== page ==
Vaccine pioneers overcame rejection and demotion to win Nobel

University of Pennsylvania’s ‘tenacious’ laureates reflect on coping with demotion, dismissal and desk rejection to continue their mRNA research

October 2, 2023
Source: Peggy Peterson Photography for Penn Medicine

The two scientists who won a Nobel prize for inventing the mRNA technology used in Covid vaccines have spoken about how their research was rejected for funding and publication until it gained public acclaim.

Drew Weissman, who shared the Nobel Prize in Medicine or Physiology with Katalin Karikó, told a press conference organised by the University of Pennsylvania that they continued their work despite receiving little encouragement from funders or scientific journals.

“We worked side by side because we could not get funding or publication – we could not get people to notice RNA,” said Professor Weissman, who is now Roberts family professor in vaccine research in Pennsylvania’s Perelman School of Medicine.

“Everyone had given up on it,” he said, claiming it was Professor Karikó who “lit the match” on the research on which he had since spent several decades.

“We spent 20 years figuring this out as we realised how important it had the potential to be – that is why we never gave up, kept working and persevering,” said Professor Weissman.

Earlier in the day, Professor Karikó, who was demoted to an adjunct position at Penn before eventually departing in 2013 for BioNTech, told the Nobel media channel that the award had come almost exactly a decade after she was “terminated” from the university where she had been based since 1989.

“Ten years ago I was kicked out from Penn and forced to retire,” Professor Karikó explained. “For nine years I commuted [from the US] to Germany – I was 58 years old, and I was still culturing plasmids and feeding cells,” she added on her move to the now-celebrated drug company.

However, she said she refused to give up on her scientific aspirations. “When I was demoted I did not spend time saying ‘Why me?’ You have to spend that energy to seek out ‘What next?’ and ‘What can I do?’”

The Nobel award for the mRNA research has reignited the debate about the role of prestigious scientific journals, with several academics recalling how the duo’s research was desk rejected by Nature before it was picked up by a less well-known journal in 2005.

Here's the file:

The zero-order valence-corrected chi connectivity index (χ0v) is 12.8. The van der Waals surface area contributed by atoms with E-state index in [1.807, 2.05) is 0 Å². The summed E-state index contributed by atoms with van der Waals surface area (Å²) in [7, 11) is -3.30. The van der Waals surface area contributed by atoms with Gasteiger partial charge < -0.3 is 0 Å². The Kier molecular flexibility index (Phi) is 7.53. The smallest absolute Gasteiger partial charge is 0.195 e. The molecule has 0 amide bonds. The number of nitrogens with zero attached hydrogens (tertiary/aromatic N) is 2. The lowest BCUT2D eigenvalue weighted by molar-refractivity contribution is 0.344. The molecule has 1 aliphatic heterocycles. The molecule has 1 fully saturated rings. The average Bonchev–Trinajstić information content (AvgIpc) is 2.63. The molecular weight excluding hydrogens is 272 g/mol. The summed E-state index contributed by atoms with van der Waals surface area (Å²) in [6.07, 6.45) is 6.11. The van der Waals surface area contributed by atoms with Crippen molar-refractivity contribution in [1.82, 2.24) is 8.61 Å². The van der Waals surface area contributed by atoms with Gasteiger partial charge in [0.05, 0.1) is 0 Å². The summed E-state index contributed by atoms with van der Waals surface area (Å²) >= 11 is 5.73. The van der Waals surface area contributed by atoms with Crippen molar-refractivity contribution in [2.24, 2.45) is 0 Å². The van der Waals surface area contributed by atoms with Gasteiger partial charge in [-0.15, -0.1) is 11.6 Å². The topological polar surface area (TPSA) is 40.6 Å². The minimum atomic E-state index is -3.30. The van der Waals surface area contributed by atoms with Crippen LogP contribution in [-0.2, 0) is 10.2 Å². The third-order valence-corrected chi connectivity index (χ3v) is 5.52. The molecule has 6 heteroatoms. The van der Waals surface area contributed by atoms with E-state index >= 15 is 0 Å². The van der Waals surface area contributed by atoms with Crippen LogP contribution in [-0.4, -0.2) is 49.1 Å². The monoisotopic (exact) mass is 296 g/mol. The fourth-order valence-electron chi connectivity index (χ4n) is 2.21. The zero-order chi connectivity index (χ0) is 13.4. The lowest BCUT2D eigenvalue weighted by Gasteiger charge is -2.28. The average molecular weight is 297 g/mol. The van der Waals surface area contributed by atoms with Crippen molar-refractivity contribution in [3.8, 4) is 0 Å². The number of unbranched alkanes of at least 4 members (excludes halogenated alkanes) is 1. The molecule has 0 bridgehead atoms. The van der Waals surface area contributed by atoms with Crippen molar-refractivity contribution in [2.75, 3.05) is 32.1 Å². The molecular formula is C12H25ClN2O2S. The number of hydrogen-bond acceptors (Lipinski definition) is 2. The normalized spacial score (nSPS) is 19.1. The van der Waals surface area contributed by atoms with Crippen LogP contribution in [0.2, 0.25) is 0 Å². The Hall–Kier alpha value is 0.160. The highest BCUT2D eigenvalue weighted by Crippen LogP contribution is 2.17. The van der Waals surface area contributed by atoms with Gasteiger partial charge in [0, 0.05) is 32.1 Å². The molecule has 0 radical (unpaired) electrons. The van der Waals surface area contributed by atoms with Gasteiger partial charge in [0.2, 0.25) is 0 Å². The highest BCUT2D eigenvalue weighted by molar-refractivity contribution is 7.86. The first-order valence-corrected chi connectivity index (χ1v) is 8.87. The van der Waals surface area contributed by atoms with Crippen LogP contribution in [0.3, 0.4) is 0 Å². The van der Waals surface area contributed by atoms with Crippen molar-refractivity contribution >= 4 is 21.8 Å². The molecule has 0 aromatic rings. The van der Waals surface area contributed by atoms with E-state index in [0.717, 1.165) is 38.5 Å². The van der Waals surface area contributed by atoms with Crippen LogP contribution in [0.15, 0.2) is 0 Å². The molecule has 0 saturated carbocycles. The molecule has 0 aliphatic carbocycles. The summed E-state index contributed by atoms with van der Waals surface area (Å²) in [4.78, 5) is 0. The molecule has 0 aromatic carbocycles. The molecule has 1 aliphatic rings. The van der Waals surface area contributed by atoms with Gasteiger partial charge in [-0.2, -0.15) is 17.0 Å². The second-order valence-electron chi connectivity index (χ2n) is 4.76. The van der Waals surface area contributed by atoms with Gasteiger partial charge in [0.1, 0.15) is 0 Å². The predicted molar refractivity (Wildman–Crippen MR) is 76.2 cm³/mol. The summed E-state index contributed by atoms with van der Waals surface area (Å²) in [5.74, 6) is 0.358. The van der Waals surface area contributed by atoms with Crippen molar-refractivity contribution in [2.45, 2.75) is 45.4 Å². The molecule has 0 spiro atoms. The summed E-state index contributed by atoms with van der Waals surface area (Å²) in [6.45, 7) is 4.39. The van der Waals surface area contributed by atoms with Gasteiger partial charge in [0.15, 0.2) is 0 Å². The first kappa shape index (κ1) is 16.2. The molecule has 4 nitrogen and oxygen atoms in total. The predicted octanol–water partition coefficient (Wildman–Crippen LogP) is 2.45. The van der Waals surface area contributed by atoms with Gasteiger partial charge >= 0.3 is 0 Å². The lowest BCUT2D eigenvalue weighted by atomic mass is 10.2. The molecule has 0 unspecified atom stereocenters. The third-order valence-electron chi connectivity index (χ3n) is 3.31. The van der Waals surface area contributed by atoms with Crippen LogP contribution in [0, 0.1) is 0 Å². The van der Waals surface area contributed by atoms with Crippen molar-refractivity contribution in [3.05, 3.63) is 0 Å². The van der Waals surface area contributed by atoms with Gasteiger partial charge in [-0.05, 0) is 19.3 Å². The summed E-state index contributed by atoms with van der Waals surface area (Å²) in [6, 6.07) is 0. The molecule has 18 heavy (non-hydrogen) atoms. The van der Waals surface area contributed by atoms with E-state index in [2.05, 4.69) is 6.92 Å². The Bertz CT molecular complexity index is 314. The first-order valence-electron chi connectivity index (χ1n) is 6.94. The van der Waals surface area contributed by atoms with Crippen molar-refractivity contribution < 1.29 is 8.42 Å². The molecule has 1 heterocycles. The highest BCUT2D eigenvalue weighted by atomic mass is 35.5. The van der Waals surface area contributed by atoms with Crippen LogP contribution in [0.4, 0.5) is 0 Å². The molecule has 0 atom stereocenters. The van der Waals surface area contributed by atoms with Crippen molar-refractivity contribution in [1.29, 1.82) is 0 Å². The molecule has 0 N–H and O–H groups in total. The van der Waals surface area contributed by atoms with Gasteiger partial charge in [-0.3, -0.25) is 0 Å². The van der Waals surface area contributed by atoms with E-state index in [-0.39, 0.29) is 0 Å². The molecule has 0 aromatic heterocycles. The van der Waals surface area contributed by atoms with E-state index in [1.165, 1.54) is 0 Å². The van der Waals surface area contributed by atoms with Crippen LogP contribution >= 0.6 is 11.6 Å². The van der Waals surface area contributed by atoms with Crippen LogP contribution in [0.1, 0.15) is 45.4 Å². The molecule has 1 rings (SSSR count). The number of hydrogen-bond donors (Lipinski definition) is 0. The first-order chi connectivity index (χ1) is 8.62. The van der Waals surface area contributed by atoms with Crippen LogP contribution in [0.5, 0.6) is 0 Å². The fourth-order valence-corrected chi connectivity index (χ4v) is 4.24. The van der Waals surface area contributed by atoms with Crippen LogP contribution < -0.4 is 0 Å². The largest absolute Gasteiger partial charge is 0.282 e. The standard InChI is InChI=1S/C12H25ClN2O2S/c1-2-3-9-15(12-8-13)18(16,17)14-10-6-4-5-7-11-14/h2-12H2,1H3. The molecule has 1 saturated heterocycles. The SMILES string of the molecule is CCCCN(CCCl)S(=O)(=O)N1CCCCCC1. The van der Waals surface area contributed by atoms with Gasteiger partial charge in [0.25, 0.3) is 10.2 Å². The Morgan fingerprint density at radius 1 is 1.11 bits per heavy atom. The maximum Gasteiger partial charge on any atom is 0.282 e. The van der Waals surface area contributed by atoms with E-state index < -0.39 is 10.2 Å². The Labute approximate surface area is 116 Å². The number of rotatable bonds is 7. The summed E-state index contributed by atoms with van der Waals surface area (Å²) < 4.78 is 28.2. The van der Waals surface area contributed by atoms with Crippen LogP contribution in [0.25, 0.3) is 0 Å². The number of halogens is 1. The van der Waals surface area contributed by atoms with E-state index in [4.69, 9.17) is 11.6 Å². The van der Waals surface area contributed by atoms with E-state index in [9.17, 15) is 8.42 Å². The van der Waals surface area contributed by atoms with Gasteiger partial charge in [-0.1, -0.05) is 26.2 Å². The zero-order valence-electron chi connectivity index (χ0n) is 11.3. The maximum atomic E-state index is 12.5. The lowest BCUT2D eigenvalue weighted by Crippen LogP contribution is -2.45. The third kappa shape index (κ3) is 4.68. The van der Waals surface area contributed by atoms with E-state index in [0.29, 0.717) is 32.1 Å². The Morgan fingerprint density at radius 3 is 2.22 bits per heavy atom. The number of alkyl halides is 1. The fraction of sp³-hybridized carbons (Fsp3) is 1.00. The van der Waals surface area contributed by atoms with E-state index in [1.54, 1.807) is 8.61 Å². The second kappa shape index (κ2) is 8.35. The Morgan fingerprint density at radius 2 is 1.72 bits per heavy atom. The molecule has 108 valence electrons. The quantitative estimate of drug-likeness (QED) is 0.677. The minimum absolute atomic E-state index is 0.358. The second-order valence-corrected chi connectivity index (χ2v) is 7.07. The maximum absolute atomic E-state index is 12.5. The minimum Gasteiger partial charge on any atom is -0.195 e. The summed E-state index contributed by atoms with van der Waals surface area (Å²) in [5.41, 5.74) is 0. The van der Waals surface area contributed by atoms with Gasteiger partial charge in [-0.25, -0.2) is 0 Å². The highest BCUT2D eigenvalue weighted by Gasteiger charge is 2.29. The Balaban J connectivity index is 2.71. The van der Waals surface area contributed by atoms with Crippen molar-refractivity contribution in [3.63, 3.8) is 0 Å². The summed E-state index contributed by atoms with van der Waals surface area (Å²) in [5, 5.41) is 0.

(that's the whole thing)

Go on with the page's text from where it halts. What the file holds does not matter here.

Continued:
Professor Karikó’s treatment at Penn, where she was demoted from a faculty position in 1995 as bosses felt her work on mRNA was unproductive, has also raised concerns about how scientists are assessed within their university.

The win for Professor Karikó, a Hungarian-born biochemist who moved to the US in the 1980s, and Professor Weissman, educated at Boston and Harvard universities, is one of the most expected awards in recent years, with their discoveries helping the rapid creation of Covid vaccines which have now been given more than 13 billion times.

“Through their fundamental discoveries of the importance of base modifications in mRNA, this year’s Nobel laureates critically contributed to this transformative development during one of the biggest health crises of our time,” the Nobel panel said.

At the event celebrating the pair’s Nobel win, Pennsylvania’s president Liz Magill praised the duo’s “tenacious” decision to pursue their research despite facing significant setbacks.

“Today is a great day for science and for researchers who across the world who are curious, tenacious and dedicated to the public good,” she said.

Larry Jameson, vice-president (health) at Penn, said the pair’s achievements had “changed the course of history” and “opened the door to a new wave of medicine”.

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